A penny for Stuart Broad’s thoughts as he prepares for bed this evening. Ollie Pope admitted to some anxieties when he ended day one unbeaten in the 90s. Imagine how anxious Broad will be in the nervous 490s.
He’s on 499, to be exact. The 34-year old is on the cusp of becoming only the second Englishman to make it to 500 Test wickets thanks to six he picked up here on day three in seven overs split across morning and evening. Of course, his Sunday evening slumber will be restful. It’s the West Indies batsmen who will be breaking out in cold sweats.
The early rise brought with it an 18th five-wicket haul for Broad in the form of six for 31, as West Indies were bowled out for 197 in reply to England’s 369. The late dash saw John Campbell and nightwatchman Kemar Roach edge through to Joe Root and wicketkeeper Jos Buttler respectively.
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Despite missing the first Test, Broad’s 14 dismissals are the most of any bowler this series. And as the England team walked off with their opponents 10 for two chasing a most unlikely 399, the only tinge of disappointment was that Broad did not get that final wicket to cap it all off.
But, there will always be tomorrow and, beyond then, enough time for England to secure a win that gives them a 2-1 series victory and the Wisden Trophy. Coming into this third Test they knew they would have to beat the weather as well as their opponents. And though the last two days have played out contrary to the expected rain, Monday is not expected to go the same way.
Nevertheless, Broad’s influence has sped this series along. Six vital wickets in the second Test were followed on Saturday by an outlandish 62 off 45 deliveries and two evening wickets. But it was the four this morning that were perhaps the most vital. For not only did it bring the West Indies first innings down, but the four-over spell of four for 14 shook England out of a ropey start.
Despite learning from their mistake of omitting him from the first Test, the morning started with the threat of sabotaging another potential win by not starting Broad from the Brian Statham End.
Jofra Archer, completing an over from the night before, and Chris Woakes began day three while Broad and James Anderson watched on, perhaps slightly bemused. If they were not too full for Holder, they weren’t effectively short to Dowrich. Holder drove fluently, Dowrich ducked easily.
The follow-on target of 170 was passed with a pull from Holder off Woakes which in itself magnified the angst on the field, not least for Woakes. A slight over-step of the front line meant he lost the wicket of the West Indies captain, brilliantly caught at midwicket by Ollie Pope.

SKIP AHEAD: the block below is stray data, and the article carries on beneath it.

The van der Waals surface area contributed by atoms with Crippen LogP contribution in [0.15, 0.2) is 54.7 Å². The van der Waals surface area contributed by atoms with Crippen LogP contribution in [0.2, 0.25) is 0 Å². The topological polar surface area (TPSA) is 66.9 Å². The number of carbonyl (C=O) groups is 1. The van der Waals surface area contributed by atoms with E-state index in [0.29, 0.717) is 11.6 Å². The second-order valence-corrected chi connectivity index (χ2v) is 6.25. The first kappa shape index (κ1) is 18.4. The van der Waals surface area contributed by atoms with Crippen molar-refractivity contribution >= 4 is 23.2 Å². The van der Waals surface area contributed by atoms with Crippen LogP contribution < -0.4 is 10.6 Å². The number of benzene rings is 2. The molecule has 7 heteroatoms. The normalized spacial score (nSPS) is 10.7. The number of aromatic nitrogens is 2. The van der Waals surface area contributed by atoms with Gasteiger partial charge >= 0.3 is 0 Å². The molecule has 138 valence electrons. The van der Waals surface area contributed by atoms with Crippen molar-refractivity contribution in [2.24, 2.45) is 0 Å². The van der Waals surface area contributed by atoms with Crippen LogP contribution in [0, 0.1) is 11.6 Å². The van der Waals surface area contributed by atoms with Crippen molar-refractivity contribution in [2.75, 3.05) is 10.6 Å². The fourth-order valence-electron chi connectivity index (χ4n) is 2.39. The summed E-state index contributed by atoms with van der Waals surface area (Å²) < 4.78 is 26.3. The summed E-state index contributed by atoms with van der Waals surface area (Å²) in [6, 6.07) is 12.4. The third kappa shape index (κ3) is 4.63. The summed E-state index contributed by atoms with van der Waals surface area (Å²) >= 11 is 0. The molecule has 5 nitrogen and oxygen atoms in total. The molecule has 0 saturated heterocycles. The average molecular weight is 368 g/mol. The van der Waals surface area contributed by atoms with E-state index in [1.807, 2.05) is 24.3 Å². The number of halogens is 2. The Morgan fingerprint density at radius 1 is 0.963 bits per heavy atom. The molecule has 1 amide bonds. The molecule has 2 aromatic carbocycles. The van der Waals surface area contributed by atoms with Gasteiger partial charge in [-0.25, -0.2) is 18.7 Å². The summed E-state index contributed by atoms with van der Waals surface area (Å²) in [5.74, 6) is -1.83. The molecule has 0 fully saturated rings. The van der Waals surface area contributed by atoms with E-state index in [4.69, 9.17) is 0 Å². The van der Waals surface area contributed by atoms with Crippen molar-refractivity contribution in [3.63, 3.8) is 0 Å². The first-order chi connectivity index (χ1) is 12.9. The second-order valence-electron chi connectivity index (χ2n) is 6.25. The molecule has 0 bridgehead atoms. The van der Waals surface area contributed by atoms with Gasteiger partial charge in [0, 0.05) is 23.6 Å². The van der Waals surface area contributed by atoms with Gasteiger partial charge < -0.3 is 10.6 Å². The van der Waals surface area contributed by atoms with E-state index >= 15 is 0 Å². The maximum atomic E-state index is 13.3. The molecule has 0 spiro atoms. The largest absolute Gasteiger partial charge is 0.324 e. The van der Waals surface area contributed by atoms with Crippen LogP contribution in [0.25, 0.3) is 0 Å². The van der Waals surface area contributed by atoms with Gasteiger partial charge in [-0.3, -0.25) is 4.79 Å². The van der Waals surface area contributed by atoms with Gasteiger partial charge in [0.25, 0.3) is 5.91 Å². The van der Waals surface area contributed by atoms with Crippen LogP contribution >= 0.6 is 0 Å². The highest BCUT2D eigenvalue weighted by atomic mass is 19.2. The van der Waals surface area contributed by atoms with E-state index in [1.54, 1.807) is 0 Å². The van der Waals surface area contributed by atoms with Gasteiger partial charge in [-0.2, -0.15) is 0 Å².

It was down to Broad to bag Holder himself three balls into his spell. A double-wicket maiden contained Rahkeem Cornwall trapped LBW and Kemar Roach caught low at first slip for number five. And when number six arrived 13 deliveries later – Dowrich failing to clear Chris Woakes at mid-on – so did the end of West Indies’ first innings, giving up a lead of 172.
The Broad-induced excitement bookended a middle period of tedium. Even the purists will have some trouble lauding England’s 76 runs from 28 overs. Adding to its ramshackle nature were the injuries sustained to Dowrich and Holder: the keeper busting his top lip when a 90mph delivery from Shannon Gabriel flew through his mitts, the captain busting a finger when a deliver fell short of him at second slip.
Both opening batsmen Rory Burns and Dom Sibley tried and failed to tick along to the off-spin of Roston Chase and Rahkeem Cornwall. Burns, though, had the most trouble and was lucky to have been allowed safe return to his crease when, on 12, he ran past a delivery from Chase, undone by turn out of the footmarks in front of his off stump that he had intended to cover. The turn, though, was so pronounced that substitute wicketkeeper Joshua Da Silva had ground to cover to get the ball back to the stumps. Just as he was within flicking distance, his left foot gave way causing him to slip and miss them completely.
That combination of Chase and da Silva would eventually get Burns. But by then, the opener had notched 90 and was in search of those last remaining few to a third Test hundred. And with that dismissal – a dab sweep that looped to the keeper – Joe Root (68 not out), at the other end having skipped his way to his 49th half-century from 49 deliveries, called the innings to a close on 226 for two.
It should be noted that Burns was more accomplished after the life, charging the spinners for more sweeps that became particularly productive as fielders grew weary. Together with Sibley the first wicket partnership extended to 114, the highest by English openers at home since Alastair Cook and Alex Hales against Pakistan in August 2016, some 46 innings ago.
As such, it’s probably not worth reflecting on the tedium of that first spell, though there’s nothing wrong with labelling it so. There was another bit of good fortune for Burns when an LBW appeal turned down from Cornwall turned out to have everything going for it apart from the belief of stand-in captain Kraigg Brathwaite to sent it for a review.
Two full sessions will probably be enough for England to take the remaining eight wickets. It’s just a case of whether there will be enough time to get that in. The hosts, though, are not worried. The only thing that has been more unreliable than West Indies batsmen over the last week in Manchester has been the forecast.
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